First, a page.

Music is important for the church, as well. We have been born again with a soundtrack for our lives. God, our Father, has gifted us with music and made it part of our worship. "He put a new song in my mouth, a song of praise to our God." Psalm 40:3

In my adult life, I have been blessed with musicians in my church. Most of them have been well-trained and very talented. Some of them have been members or regular attendees who sang along with us from the pews. A few were professional church musicians who played instruments or led the choir and orchestra. Some taught children in our music academy and, therefore, enlarged our orchestra. Others visited our church to give concerts of songs they arranged or composed.

Here are a few musicians who have recordings that make up the soundtrack of my life. You will notice that I am partial to traditional hymns played on the piano.

Timothy Shaw, an award-winning composer, was our church's music director for a few years. He is accomplished on the piano. His music career includes professional roles as an educator, music engraver and more. Shaw's website allows you to listen to his recordings, look at music scores and find out how to commission new music. CDBaby.com sells his three albums of hymns in CD or MP3, MP3-320, and FLAC formats.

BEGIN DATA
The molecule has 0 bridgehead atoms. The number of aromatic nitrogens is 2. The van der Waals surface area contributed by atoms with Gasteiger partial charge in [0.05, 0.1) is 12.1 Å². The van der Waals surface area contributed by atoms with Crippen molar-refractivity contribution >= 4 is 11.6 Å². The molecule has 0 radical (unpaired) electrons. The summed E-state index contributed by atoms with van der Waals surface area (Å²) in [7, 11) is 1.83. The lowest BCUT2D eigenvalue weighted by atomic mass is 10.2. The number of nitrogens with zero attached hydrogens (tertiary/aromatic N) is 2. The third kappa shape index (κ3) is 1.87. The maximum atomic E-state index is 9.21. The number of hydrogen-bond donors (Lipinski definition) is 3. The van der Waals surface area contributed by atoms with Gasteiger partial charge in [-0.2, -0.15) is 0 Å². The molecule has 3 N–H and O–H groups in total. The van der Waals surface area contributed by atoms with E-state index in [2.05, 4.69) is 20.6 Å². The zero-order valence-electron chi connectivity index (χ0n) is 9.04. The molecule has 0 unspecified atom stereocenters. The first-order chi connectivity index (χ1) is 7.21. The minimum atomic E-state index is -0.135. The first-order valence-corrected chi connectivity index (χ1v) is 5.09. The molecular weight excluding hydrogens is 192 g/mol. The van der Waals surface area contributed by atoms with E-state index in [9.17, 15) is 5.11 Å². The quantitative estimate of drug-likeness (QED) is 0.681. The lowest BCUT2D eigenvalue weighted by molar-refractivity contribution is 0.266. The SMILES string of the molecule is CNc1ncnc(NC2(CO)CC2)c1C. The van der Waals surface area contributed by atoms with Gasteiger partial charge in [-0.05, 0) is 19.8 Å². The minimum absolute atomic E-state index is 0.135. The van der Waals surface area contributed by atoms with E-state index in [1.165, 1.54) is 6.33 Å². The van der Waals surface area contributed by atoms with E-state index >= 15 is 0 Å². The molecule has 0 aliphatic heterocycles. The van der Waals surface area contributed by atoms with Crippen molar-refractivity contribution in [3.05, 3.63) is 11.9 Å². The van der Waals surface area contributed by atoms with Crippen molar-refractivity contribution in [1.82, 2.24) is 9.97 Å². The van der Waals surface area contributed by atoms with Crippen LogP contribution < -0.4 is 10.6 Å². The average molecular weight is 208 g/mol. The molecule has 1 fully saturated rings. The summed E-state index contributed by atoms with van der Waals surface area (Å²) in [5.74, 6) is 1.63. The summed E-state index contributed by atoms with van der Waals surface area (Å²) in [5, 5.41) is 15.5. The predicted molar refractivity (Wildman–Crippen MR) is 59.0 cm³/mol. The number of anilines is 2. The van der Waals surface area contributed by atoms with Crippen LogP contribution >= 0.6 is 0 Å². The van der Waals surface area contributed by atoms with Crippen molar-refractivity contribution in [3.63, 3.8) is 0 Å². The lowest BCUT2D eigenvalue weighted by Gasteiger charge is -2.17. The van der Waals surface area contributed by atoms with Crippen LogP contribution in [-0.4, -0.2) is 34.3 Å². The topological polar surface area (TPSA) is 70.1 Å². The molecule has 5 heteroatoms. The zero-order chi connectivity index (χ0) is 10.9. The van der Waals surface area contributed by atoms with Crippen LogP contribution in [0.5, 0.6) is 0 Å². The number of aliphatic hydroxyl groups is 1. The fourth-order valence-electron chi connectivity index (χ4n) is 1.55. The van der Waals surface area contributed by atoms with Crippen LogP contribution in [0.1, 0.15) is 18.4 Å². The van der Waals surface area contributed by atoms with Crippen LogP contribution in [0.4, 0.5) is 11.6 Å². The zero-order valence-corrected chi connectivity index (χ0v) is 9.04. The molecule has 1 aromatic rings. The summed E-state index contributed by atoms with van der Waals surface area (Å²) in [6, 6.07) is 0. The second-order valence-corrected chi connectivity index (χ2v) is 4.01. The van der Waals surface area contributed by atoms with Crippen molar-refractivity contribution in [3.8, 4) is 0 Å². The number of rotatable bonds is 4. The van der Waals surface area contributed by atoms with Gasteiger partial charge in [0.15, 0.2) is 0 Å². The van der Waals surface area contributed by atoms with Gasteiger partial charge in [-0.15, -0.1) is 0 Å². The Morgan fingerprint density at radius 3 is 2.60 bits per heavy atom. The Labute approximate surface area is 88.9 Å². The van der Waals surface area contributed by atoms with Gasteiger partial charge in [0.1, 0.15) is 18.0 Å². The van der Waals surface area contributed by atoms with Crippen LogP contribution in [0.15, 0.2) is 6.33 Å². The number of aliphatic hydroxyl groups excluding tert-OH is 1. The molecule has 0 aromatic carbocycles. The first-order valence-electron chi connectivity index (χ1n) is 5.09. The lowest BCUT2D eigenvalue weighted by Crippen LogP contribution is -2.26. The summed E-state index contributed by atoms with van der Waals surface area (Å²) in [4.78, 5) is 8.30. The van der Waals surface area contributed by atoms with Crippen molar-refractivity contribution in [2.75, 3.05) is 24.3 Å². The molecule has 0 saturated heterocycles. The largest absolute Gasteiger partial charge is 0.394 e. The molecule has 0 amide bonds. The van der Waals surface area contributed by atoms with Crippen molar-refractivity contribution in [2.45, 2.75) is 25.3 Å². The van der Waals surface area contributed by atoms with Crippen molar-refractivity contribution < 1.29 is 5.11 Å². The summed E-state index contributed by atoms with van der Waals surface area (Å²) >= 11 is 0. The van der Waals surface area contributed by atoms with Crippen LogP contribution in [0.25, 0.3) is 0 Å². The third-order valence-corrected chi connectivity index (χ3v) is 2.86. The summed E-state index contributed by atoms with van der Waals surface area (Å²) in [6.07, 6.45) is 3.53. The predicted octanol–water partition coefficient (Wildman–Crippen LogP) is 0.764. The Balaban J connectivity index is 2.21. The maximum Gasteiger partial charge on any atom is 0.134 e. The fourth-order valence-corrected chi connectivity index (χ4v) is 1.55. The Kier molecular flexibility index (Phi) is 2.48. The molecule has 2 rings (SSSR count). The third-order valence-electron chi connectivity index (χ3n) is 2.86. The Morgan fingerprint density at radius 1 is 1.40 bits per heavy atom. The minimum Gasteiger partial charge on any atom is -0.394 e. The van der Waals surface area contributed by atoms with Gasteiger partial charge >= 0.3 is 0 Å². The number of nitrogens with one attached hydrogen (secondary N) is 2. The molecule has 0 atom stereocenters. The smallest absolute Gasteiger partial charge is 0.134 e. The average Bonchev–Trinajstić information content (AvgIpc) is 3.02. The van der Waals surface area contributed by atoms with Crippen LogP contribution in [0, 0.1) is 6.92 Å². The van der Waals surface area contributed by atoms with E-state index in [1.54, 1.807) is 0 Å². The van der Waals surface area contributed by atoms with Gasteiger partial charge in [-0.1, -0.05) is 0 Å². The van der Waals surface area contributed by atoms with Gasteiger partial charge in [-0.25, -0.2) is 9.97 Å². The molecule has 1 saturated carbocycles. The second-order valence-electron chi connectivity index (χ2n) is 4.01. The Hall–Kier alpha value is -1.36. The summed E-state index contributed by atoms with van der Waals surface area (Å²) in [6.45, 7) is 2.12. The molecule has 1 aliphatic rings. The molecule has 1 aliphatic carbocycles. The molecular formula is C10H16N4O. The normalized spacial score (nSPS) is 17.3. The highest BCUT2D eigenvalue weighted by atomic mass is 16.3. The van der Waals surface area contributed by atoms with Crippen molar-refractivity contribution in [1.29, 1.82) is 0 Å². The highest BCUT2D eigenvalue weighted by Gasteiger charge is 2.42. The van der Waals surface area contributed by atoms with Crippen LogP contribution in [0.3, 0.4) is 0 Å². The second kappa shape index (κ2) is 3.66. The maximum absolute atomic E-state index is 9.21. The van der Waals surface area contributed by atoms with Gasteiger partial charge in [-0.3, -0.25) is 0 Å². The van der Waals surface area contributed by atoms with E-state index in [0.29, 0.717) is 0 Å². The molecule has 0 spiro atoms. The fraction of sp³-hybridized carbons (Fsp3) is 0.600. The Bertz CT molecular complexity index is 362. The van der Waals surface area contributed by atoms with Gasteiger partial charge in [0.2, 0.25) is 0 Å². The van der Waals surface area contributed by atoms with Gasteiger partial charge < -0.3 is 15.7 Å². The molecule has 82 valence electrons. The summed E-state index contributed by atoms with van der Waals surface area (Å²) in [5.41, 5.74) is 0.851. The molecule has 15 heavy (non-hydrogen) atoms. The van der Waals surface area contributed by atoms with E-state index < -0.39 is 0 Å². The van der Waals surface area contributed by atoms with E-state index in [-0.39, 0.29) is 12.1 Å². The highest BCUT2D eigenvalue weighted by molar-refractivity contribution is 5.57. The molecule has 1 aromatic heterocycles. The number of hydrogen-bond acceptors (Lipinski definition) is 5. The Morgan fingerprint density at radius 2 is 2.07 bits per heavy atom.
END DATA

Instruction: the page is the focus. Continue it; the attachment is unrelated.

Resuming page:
Another composer, performer and recording artist is James Ward. He visited my church many years ago. He is the man behind the alternate tune for "Rock of Ages" (page 500, Trinity Hymnal). This arrangement is one of the congregation's top 10 favorite hymns. Ward is a full time music director at New City Fellowship (PCA), Chattanooga, Tennessee. His recordings and sheet music are available on his website's Music Shop. See iTunes and Amazon for other formats.

Gail Smith also visited my church. She is a composer/arranger of sacred piano music and a music educator. In addition, Smith was the pianist at the Coral Ridge Presbyterian Church in Fort Lauderdale, Florida. She offers CDs and many books on her website as well as information about concerts, workshops and lectures.

In addition to the artists I mentioned, my husband (the one with the eclectic musical taste) plays other Christian CDs and MP3s by people I have never met. What is on your play list? Please tell us about the music that encourages you to worship God.